Stress and weight gain - these 2 are said to go “hand-in-hand", by many researches that study the effect of stress on weights.
How does stress come about in the first place?
It's the result of our life that's so fast-paced; that's trying to do too many things at one time; that's so full of demanding requests of this and that at work, at school, in the family and in the society that we “stress up" when encounter these “challenging" situations.
How does your body deal with stress?
Well, when you encounter stressful situation, your adrenal glands release cortisol, a stress hormone. when you've lots of stresses, your cortisol also runs high.
When your cortisol is high, you could experience insulin resistance wherein cells in your body become resistant to the effects of insulin and your pancreas produces higher levels of insulin.
When you're insulin-resistant, your body converts sugars and carbohydrates into fat rather than burning them as energy. Hence, you gain weight.
That's how, in a nutshell, the connection between stress and weight gain begins. . . . . .
Stress also contributes to weight gain in other forms, such as through:
- A slow metabolism which makes you hard to burn off calories
- A craving for unhealthy fatty, sugary and salty foods which of course cause you to put on weight when you excessively consume them
- A change in blood sugar levels which can bringforth mood swing, tiredness and condition like hyperglycemia
- A fat storage that's gone out of whack as you tend to store fat at the abdomen area, which spells higher health risk of diabetes, heart disease, high blood pressure and certain types of cancers than fat stored in other areas of your body
- An emotional eating episode which leads you to eat or binge more than you normally would, even though you aren't hungry
How to reduce stress?
Well, the best antidote is exercise.
Exercise promotes the secretion of the “feel good" neurotransmitters known as endorphins - the mood-elevating chemicals. They help to elevate your mood and alleviate your tension and bottled-up frustrations and anger, hence you feel good about yourself and have better outlook on every aspect of your life, including your stressful situation.
It relaxes your body and mind so you've clarity of mind and focus of attention in everything you do.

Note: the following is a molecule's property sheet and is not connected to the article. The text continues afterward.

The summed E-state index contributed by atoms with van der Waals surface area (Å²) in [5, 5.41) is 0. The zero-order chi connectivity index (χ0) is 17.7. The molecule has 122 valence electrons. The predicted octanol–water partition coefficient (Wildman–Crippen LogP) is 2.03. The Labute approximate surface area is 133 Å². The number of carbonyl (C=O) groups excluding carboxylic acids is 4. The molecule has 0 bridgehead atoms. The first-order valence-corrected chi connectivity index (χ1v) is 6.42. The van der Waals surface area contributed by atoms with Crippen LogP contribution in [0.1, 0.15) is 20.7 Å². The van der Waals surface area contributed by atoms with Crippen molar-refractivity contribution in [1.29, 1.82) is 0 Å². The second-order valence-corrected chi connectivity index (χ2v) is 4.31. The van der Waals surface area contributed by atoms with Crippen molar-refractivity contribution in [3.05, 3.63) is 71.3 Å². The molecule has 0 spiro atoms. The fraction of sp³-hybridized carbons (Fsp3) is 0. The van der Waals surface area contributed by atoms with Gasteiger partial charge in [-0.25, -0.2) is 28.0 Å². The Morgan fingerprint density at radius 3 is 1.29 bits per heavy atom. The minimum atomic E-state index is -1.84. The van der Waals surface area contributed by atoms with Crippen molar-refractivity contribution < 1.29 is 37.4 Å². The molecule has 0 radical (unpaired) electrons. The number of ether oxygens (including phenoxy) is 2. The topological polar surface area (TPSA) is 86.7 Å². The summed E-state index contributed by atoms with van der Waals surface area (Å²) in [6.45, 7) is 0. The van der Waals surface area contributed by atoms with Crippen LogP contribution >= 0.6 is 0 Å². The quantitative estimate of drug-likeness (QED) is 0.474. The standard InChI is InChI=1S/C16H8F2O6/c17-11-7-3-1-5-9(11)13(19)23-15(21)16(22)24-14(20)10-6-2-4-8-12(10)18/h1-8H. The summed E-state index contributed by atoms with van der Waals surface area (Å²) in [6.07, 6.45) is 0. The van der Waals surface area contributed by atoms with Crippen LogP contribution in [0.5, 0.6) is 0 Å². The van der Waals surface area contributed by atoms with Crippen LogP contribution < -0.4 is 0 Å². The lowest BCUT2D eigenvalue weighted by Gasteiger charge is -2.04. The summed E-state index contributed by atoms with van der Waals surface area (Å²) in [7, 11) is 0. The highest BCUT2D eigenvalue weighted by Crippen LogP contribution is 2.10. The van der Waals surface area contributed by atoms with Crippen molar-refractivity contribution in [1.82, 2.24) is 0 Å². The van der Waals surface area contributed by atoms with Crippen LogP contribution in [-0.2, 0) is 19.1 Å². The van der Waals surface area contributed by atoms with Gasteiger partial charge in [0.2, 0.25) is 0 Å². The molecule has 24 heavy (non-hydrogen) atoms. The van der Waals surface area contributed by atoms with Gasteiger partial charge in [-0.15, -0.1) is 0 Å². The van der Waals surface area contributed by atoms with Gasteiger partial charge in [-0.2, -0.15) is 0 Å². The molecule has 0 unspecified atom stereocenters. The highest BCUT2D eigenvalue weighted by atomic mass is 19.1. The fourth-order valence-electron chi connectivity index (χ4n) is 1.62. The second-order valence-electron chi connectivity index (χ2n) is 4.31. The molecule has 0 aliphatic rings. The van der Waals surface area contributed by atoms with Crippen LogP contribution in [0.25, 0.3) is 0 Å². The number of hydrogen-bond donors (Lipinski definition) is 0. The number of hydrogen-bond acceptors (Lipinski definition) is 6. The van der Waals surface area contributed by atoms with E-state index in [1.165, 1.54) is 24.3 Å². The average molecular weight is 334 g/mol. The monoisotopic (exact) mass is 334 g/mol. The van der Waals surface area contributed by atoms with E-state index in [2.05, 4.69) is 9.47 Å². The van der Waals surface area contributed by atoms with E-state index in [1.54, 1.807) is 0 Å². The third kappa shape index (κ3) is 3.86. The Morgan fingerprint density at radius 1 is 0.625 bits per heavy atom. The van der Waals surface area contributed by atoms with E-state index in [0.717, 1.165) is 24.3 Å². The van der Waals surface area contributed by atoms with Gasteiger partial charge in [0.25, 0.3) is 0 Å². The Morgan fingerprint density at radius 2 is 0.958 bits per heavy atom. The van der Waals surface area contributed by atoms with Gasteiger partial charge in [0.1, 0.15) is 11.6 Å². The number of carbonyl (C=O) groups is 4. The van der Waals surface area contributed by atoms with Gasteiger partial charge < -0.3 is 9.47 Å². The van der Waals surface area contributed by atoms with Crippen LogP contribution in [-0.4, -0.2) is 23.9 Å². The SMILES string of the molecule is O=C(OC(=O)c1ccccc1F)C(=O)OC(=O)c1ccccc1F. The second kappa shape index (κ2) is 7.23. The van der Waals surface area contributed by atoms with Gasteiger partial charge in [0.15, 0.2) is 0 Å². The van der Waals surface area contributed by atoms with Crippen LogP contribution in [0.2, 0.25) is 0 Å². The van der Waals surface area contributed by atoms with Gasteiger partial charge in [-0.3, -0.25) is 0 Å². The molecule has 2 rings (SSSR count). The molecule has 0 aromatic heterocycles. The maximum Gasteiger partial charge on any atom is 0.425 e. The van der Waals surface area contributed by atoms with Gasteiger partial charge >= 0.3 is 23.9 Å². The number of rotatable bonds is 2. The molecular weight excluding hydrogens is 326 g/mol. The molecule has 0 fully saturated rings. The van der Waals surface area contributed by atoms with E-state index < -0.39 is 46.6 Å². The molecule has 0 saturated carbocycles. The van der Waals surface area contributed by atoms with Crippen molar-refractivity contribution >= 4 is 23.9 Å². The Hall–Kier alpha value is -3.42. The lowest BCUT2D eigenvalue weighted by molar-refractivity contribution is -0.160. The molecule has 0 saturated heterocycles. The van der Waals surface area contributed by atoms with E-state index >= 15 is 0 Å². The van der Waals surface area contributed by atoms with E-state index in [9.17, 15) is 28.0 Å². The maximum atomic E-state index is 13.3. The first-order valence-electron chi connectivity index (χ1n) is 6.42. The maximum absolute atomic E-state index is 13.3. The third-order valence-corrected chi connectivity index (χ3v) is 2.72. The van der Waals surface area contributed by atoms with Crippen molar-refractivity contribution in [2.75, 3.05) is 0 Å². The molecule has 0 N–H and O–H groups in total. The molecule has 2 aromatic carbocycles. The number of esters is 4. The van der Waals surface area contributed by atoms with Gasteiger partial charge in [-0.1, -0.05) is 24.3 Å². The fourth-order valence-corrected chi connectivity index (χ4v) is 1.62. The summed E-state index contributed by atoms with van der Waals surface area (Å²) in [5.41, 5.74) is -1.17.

It also increases your self-confidence and reduces your inclination towards negative thinking and depression and gives you a sense of mastery over your life. These positive developments would be strong weapons to counteract the pressure of life you face.
You'd be surprised that even light exercise like slow walking can have positive effect on your brain and body, to let you handle your problems better. When you exercise, problems of work, family, kids, money and what nots seem less looming because you tend to shed off these problems during the workout.
Can I say exercise is thus a channel to vent off all your bottled up pressures, tensions and frustrations?
It is a channel, an effective one, at that.
Studies have shown that people who regularly exercise are less stressful and are able to better manage their problems.
Hence, make exercise an important part of your life.
You don't have to do lots, just a regular dose of 3-4 times per week for 30 - 60 minutes per session, is enough to de-stress you one way or another.
Go walking, jogging, biking, swimming, dancing. . . . . and vent off whatever pressure and frustration you've, through your workout!
Cecelia Yap is an avid exerciser and author of the popular exercise website: perfect-body-toning.com - a web site born out of her passion which she successfully turns into a profitable business
Perhaps you have a passion or hobby you'd like to write about. Find out how you too can turn it into a profitable business like Cecelia does, here: http://www.perfect-body-toning.com/my-passion.html